Global Investor

Rupee’s rally could be short-lived

Gurumurthy K | Updated on January 23, 2018

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After a turbulent week, the Indian rupee took a breather last week. The currency opened at 63.86 on Monday and fell to a low of 64.26 on Tuesday.

However, the rupee recovered smartly from this low and recorded a high of 63.45 on Friday before closing at 63.52, up 0.66 per cent for the week. Weak retail sales data release from the US on Wednesday took the dollar index (93.23) sharply lower last week. This raised hopes that the US Federal Reserve might not be in a hurry to increase interest rates. The dollar index fell 1.6 per cent last week.

On the domestic front, easing inflation and weak industrial production data release last week lifted hopes of another rate cut by the RBI.

The keenly watched Consumer Price Index (CPI) inflation cooled to 4.87 per cent in April from 5.25 per cent in March. The Wholesale Price Index (WPI) inflation continues to hover in the negative zone for the sixth consecutive month. It eased to minus 2.65 per cent in April from minus 2.33 per cent in the previous month.

Worries remain

The Index of the Industrial Production (IIP) grew at a slower pace of 2.1 per cent in March after posting a 4.88 per cent growth in February.

Rate cut expectations gave some respite to the Indian stock market. But it is not out of the woods yet. Although the benchmark indices closed marginally higher last week, Foreign Portfolio Investors (FPIs) remained net sellers for the third consecutive week. They sold $170.89 million in the Indian equity segment last week. FPIs were net sellers in the debt segment as well, selling $525.31 million.

A big sell-off could send the stock market into a tailspin once again and put the rupee under pressure. The other factor that could keep the market in tenterhooks is the trade data that was released on Friday. In April, India’s exports stood at $22.054 billion, down 13.96 per cent (year-on-year) and imports fell 7.48 per cent to $33.047 billion.

Although the trade deficit narrowed to $10.99 billion in April from $11.79 billion in March, falling exports is a cause for worry. Also, crude oil price inching up over the last few weeks can result in a higher import bill — a negative for the rupee. In the week ahead, the Indian market is likely to take cues from the trade data released last Friday after market hours.

Dollar outlook

The dollar index remains bearish. Key resistances are at 93.75 and 94.5 which can cap the upside for the index in the short term. A break below 93 can drag the index further lower to 92.5 and even 92 in the coming week. The US housing sector data release is due this week and could influence the dollar index movement.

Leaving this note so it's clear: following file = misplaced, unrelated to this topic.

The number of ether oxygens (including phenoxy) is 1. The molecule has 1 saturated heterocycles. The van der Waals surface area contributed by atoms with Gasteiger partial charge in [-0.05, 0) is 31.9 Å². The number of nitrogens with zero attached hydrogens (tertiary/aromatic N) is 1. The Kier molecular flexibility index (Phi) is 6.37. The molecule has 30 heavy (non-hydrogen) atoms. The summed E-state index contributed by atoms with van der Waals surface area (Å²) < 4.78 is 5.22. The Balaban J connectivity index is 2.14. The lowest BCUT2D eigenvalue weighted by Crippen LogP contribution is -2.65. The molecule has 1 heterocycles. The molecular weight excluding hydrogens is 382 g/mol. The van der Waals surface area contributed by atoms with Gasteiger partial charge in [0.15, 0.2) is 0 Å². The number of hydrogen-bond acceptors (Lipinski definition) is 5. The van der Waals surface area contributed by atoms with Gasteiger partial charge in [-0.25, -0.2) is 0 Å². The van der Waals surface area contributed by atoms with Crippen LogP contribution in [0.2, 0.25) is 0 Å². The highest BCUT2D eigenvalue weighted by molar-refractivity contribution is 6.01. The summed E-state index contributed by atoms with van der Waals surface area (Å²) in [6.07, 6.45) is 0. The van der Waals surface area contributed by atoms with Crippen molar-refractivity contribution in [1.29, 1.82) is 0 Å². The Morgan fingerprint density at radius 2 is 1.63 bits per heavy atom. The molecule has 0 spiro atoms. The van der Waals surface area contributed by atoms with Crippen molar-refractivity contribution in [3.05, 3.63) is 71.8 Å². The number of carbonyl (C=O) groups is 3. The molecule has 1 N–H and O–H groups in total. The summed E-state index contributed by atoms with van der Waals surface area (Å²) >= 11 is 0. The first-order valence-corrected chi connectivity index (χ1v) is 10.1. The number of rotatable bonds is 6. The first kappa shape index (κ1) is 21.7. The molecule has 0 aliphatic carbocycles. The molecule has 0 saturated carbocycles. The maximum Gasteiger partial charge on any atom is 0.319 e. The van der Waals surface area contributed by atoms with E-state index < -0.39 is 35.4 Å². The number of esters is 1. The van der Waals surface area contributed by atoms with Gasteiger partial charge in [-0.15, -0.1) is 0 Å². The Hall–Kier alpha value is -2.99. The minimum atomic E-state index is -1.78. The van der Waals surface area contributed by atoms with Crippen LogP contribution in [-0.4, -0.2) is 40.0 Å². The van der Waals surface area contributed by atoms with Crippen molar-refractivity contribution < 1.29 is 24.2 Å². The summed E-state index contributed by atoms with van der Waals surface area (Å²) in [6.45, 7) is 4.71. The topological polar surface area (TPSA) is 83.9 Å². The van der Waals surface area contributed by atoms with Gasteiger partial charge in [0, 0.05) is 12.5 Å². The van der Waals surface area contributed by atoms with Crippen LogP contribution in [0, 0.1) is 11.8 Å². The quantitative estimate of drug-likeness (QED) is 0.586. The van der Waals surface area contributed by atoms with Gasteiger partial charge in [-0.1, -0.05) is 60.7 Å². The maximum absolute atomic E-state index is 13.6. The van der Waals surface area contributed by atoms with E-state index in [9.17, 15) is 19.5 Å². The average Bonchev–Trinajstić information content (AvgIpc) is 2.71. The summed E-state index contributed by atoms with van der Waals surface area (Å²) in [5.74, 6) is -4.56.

The euro (1.145) and the British pound (1.5720), the two major components of the dollar index, are looking bullish. The euro has surged over 2 per cent last week against the dollar. The outlook is bullish and it can target 1.16 in the short-term. The pound has risen 1.9 per cent last week. It can extend its rally to the next targets of 1.59 and 1.60 against the greenback. A rally in these two currencies can keep the dollar index under pressure and take it lower in the coming days.

This may or may not help the rupee because the movement in the Indian rupee (barring last week) has largely been influenced by domestic factors and not by the global dollar movement.

Rupee outlook

The Indian rupee falling below 64 for two consecutive weeks but not recording a close below this psychological level is a positive. A double bottom reversal pattern is visible on the daily chart which suggests that a sharp fall in the rupee in the near term is unlikely. The currency can move higher to test its next resistance at 63.2 this week.

A break above 63.2 can take it higher to 63. However, the short term strength in the rupee could be limited to 63. On the weekly chart the 50- week moving average has just touched the 100-week moving average and has started to diverge higher again. This is a bearish signal for the rupee. A reversal from 63 will see the rupee weakening to 64 and 64.3 levels once again.

Key short-term support for the rupee is at 64.3. A strong break below this level can drag it lower to 64.55 and 64.83 in the short term.

The level of 64.83 — the 61.8 per cent Fibonacci retracement support for the rupee — is a key level to watch in the medium term. A reversal from here could give a temporary respite and take the rupee once again to 63.5 and 63 levels. But the chance of such reversal looks less probable.

On the other hand, a strong and decisive weekly close below 64.83 can take the rupee lower to 66-67 in the medium term.

It will also confirm a head and shoulder pattern on the charts. In such a scenario it should not be surprising to see the rupee fall to fresh lows in the coming months. The target of the head and shoulder pattern is 69.5.

Published on May 17, 2015

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